For over 4,000 years mankind (male and female) has searched for ultimate reality. Primitive cultures saw this reality as gods who disclosed themselves in nature. Later, with the emergence of philosophy, mankind believed that there was an “essence” or “beingness” from which all other realities proceeded. The actual identity of this ultimate essence has long been disputed. Some have looked for the ultimate “particle” or “energy.” Others have searched for the ultimate “force” or “field.” Still others have sought the basic “vibration,” “wave” or “pulse.” Many are convinced that the final essence is “preconsciousness,” “subconsciousness” or “consciousness.” Yet, despite the debate over the actual identity of the ultimate essence, virtually everyone has agreed that individual entities are derived from some universal, pre-existent essence and that they eventually return to this essence.
Mankind also has considered the way in which individual entities supposedly emerged from a single, pre-existent essence. It has generally been assumed that the eternal essence was the initial “architect” of the universe and that this “essential” architect had an infinite collection of thoughts from which were developed universal models called “archetypes.” It also has been assumed that these models or archetypes were the original, uncreated patterns from which all created entities emerged, radiated, emanated, or were constructed. Furthermore, it has been thought that relationships or relationality could be established only when these created entities appeared. In other words, mankind has intuitively regarded relationality as emerging from individual entities and finally disappearing with the return of entities to the cosmic essence.2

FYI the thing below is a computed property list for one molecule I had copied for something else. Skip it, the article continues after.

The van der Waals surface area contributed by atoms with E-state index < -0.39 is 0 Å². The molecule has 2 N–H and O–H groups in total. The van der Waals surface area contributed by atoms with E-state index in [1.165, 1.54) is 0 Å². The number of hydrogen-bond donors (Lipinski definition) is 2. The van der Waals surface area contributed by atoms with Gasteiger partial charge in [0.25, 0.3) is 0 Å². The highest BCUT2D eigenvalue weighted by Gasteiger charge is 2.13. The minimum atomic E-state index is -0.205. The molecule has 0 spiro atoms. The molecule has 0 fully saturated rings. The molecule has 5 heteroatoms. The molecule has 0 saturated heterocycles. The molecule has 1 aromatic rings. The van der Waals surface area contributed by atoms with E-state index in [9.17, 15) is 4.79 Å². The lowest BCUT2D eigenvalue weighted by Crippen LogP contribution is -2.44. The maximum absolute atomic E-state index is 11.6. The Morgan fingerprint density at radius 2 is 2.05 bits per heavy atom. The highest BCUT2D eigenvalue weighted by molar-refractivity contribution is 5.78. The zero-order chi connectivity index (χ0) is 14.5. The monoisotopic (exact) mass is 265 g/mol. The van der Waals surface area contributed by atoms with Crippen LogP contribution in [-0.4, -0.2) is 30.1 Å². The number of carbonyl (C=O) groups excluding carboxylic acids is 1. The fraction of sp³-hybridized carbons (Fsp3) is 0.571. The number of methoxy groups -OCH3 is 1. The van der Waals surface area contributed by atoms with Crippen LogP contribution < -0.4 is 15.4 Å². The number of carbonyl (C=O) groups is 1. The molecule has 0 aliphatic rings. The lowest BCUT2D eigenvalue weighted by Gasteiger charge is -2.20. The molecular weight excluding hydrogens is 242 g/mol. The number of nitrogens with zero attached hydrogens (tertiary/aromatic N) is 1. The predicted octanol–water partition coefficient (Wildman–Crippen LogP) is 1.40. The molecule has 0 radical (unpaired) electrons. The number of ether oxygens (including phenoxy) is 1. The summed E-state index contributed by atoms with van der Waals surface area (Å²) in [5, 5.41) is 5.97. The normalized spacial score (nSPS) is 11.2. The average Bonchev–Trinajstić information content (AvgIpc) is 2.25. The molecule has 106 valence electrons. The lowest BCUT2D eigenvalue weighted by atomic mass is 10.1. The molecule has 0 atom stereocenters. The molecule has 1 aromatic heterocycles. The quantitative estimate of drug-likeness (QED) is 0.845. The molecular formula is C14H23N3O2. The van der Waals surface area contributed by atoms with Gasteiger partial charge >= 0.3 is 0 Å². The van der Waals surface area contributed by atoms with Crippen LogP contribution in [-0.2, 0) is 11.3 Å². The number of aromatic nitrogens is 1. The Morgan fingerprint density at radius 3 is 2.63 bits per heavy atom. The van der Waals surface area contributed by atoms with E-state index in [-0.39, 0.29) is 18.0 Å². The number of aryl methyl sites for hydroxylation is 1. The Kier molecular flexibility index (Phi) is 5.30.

Mankind also has assumed that the basic nature of relationships among entities is vertical — above and below — or hierarchical. Thus, the pre-existent essence has been seen, either as transcendently above or below all else, or as before and apart from all else. Later, this essence often came to be viewed as immanently possessed within all else. In each case the uncreated essence and the archetypes were regarded as superior to created entities. Thus, all relationships involved domination of or submission to uncreated reality as well as possession of or by such reality.
From these primitive assumptions arose the political power structures of ancient empires along with the ecclesiastical power structures of ancient religions. Finally, these assumptions gave birth to the communal or social power structures so familiar to ancient Greeks and to our modern world. All these have been based on ideas of collective superiority, domination and possession. Today we confront overwhelming evidence that humanity cannot survive dominating, possessive and derivative relationships, for they inevitably lead to violence, exclusion and extermination. We therefore face the global collapse of all hierarchical worldviews.